A problem that Coskun and I did not get to discuss was admission rates with international students being lower and more competitive. While there are quotas that universities must meet when it comes to their international student populations, many schools have international admissions rates under half of the overall admissions rates, according to migrationpolicy.org. For Ivy League schools specifically, the rate is 10% or lower, which means they are up against the same number of people for a spot at the school but with significantly fewer chances, according to Powerful Prep.
Language barriers can also be very difficult for some international students to overcome. There are many academic differences such as the formatting of tests and teaching methods between the U.S. and the rest of the world that could make it increasingly harder. The combination of language and academic struggles can make it difficult to assimilate within the classroom and with fellow peers, sometimes leading to social isolation.
It can also be worsened by stereotyping and discrimination from said peers, on top of financial and academic stress, according to Wooster. Instances of “culture shock,” a feeling of disorientation from experiencing unfamiliar customs, culture, or ways of life, can also be quite common and distressing, according to the Clay Center for Young Healthy Minds.
Because of the isolation they feel, reaching out for help can sometimes feel out of the question and impossible.
U.S. policies are primarily to blame for restrictive academic and financial pressures that have been placed on international students. That is largely due to former President Donald Trump’s anti-immigration guidelines. His presidency caused major financial losses because of stricter school and student regulations that have led to less diverse student populations and less international travel in general, according to the study “The Trump Effect” by Nicole L. Hacker at Central Michigan University.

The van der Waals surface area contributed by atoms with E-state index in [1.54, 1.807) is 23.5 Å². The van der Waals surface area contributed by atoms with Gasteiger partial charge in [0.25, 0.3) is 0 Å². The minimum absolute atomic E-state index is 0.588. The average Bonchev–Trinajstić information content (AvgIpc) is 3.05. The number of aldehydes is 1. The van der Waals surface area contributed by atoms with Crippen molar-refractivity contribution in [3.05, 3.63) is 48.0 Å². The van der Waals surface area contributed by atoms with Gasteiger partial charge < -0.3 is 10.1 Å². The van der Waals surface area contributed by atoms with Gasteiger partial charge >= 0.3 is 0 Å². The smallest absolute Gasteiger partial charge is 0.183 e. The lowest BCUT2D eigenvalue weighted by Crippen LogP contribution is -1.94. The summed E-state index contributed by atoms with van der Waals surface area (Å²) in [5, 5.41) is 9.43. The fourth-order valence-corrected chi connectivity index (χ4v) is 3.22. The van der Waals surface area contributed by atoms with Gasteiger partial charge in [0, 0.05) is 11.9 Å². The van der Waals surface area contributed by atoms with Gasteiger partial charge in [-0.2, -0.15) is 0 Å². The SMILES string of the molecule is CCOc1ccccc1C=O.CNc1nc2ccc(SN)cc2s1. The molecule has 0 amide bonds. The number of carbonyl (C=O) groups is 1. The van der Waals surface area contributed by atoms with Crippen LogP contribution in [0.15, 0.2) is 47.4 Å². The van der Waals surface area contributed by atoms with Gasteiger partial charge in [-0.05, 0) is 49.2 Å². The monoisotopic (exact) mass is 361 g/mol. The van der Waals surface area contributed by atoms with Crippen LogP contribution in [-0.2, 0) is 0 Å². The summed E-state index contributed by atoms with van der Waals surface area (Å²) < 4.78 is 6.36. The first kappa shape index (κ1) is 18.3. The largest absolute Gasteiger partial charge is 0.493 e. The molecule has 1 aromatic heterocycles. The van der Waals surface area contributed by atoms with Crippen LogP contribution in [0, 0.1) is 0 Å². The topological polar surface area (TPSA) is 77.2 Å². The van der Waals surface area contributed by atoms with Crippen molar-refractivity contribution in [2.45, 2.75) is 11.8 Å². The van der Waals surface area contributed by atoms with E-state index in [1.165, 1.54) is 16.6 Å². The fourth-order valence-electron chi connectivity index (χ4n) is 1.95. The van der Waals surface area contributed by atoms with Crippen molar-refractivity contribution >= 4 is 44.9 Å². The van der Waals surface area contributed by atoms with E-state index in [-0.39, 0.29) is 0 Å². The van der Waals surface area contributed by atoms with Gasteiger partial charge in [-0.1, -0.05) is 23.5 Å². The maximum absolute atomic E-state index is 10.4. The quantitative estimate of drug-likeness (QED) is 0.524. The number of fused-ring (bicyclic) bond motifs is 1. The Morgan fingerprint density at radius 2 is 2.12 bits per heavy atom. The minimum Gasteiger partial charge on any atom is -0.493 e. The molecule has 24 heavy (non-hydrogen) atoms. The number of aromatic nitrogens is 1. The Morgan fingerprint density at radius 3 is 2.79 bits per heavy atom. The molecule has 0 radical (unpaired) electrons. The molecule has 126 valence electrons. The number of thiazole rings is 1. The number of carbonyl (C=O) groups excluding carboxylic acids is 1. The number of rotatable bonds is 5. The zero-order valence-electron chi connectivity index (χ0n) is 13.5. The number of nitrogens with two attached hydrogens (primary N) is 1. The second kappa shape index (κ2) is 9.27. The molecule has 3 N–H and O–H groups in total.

Student visas shrunk during Trump’s term by 42%, and despite him no longer being president, the damage he has caused has proved to be still within our country’s infrastructure to this day, according to AP News.
All of these separate factors can cause a lot of anxiety and emotional pressure within the international student population, but we need international students.
It is important to meet people of many different cultures and ways of life to challenge your beliefs and help domestic citizen students become more open-minded and learn new perspectives. I encourage everyone to treat international students with respect and to confront their own internalized assumptions.
I hope the UofA continues to offer resources for our international student population to help them acclimate to university life and give them everything they need to succeed that their domestic citizen counterparts get without question.
“Other students need to know how we international students are doing here and that we are not living the same life,” Coskun said. “It is more challenging for us to have a true college experience.”